Old Data Breaches Pose Present Threat

The list of current cyber threats to your business grows by the day. Threat actors and criminals develop new tactics to trend with the times, infiltrating companies large and small alike. Instances of ransomware and malware, alongside recent breaches to some government and business sectors at the highest levels, demonstrate that no organization is immune to the current cybercrime environment.

While these developments are certainly worth keeping a steady eye on, monitoring newly emerging threats is only one facet of effective cybersecurity. Equally important is the realization that old data breaches can be exploited for years by the thieves and hackers who retain access to precious personal information associated with the data breach event. Trends and news in the industry demonstrate how security breaches from years past are still being leveraged to commit massive fraud against both businesses and consumers.

Old data breaches your company may have experienced in the past pose a present threat. Even if steps have been taken to improve security and rectify a breach, menacing issues can persist far into the future. It’s worth examining this stark reality to safeguard your business and its customers from these unending data dangers.

Data Breaches Decline in 2020

The number of data breaches declined in 2020 compared to the previous year by nearly 20% (ITRC, 2021). Over 300 million individuals were affected by data breaches that were publicly reported last year, and while that is a massive number, it is actually down 66% from 2019 (ITRC, 2021). This seems like good news and might lead to the thinking that these downward trending statistics indicate security measures are improving and threats are being mitigated. 2020 may be an anomaly of a year for a variety of reasons, but these numbers don’t quite represent the far-reaching threat of older data breaches.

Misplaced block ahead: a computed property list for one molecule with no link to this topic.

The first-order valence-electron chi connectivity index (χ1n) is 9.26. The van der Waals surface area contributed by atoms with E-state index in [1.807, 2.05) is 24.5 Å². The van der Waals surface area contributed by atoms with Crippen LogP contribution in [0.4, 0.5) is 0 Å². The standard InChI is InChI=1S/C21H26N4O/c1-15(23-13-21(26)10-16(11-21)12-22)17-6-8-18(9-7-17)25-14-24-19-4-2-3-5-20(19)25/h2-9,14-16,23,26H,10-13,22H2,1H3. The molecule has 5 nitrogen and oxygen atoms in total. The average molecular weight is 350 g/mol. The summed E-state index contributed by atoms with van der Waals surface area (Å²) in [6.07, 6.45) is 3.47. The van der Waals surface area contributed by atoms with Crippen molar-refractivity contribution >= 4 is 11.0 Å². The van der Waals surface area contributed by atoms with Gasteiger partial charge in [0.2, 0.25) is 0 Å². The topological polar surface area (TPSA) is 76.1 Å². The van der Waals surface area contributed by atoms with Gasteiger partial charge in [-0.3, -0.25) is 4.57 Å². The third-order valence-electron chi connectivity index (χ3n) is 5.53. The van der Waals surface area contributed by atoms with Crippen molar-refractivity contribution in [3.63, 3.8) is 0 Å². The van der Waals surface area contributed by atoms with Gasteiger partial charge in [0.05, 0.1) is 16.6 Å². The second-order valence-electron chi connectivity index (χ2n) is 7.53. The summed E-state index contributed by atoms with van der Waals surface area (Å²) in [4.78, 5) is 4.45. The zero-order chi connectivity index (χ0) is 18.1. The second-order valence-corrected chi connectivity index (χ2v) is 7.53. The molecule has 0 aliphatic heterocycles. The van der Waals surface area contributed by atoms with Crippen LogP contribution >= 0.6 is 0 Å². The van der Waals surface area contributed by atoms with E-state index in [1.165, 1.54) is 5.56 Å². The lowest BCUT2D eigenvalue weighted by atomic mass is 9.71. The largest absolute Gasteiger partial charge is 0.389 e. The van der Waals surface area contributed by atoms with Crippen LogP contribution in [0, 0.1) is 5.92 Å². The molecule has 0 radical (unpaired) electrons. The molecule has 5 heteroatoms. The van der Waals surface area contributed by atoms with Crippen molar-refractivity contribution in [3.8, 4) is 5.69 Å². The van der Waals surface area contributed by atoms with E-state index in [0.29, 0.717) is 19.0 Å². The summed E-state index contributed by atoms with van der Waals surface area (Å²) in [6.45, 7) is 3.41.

In reality, cybercriminals can still profit off of the data stolen during previous breaches. This is a more than plausible reason for the figures listed above. Why take the risk and effort to pursue new attacks when the information needed to commit cyber fraud is already accessible? 

New Fraud, Old Data

Cybercriminals don’t need to constantly steal personal information from large companies to commit nefarious actions. They can simply look for new ways to benefit from the data they already have access to through previous thefts. Fewer data breaches occurring does not mean that fewer instances of fraud are following suit. Threat actors are constantly uncovering new ways to commit identity theft, and they don’t need to acquire new data to do so.

New methods to utilize personal information to commit identity fraud were on full display during 2020. Opportunities created by the pandemic, such as the PPP loan program and a massive rise in unemployment, gave criminals easy angles to exploit. They didn’t need to steal new data to seize on these fruitful fraud schemes. Instead, they simply used the PII already gleaned from previous breaches to take advantage of a developing situation.

Once a data breach occurs and stolen information is acquired, it can have a nearly endless shelf life. This means criminals can apply a number of different tactics to squeeze the stolen data for all it is worth. They don’t always use stolen information immediately, and they don’t need to.